Successful mapping raises hope of reintroducing eastern quoll to mainland Australia
The first-ever genome sequence for the eastern quoll, one of Australia’s last living carnivorous marsupials, has been completed by a joint research team led by the University of Melbourne.
Mapping the order of the chemical building blocks of the quoll’s DNA will allow the team to learn new information about its genetics, and provide invaluable insights on efforts to reintroduce the quoll from Tasmania to mainland Australia.
“This new resource really begins a new phase of conservation management for the quoll,” said Dr Charles Feigin, an Honorary from the School of BioSciences at the University of Melbourne.
“It also means we can begin to uncover the history of eastern quolls in Australia, prior to the arrival of European settlers,” said Dr Feigin, who is completing his Postdoctoral studies at Princeton University.
The quoll was once common in Australia and has a history going back 15 million years but a combination of threats including disease and feral predators led to its decline. It was declared extinct on the mainland last century.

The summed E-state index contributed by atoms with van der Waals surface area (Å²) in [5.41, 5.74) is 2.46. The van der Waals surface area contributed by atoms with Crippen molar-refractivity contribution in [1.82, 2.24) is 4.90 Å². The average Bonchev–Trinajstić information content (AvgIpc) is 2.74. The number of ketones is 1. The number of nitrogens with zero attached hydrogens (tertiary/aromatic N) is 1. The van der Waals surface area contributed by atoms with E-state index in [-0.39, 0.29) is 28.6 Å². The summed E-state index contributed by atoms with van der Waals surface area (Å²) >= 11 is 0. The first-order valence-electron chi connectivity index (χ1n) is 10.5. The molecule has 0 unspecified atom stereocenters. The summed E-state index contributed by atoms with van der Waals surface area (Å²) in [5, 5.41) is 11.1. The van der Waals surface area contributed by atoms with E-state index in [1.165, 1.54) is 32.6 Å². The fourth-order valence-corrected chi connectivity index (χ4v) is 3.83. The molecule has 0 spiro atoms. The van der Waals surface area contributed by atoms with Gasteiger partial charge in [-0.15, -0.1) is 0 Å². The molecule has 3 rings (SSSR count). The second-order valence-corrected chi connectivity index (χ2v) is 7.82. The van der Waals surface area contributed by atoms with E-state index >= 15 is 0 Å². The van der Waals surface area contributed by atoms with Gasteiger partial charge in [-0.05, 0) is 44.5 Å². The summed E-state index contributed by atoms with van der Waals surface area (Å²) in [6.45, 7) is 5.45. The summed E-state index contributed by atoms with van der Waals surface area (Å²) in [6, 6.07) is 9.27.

Long overshadowed by its better-known cousins the Tasmanian Devil and the extinct Tasmanian Tiger (the thylacine), the eastern quoll has managed to survive in Tasmania, where it adapted to the cold.
Scientists now hope the same ability that allowed the quoll to survive in Tasmania can also help it re-establish in places like Booderee National Park in New South Wales, where reintroduction efforts are already underway.
Fellow researcher Dr Natasha Robinson, from the Australian National University, said successfully mapping the quoll’s DNA will help with the trials.
“This high-quality reference genome will guide improved genetic management of the species, and help with identifying important genetic traits to guide our reintroduction efforts on the mainland,” said Dr Robinson who has been involved in the Booderee reintroduction program.
The research team now plan to perform population-level surveys of eastern quolls in the wild in Tasmania and in captive breeding colonies to better manage genetic diversity in this species.
More information on the genome sequencing can be found at NCBI, via the bioproject number: PRJNA758704.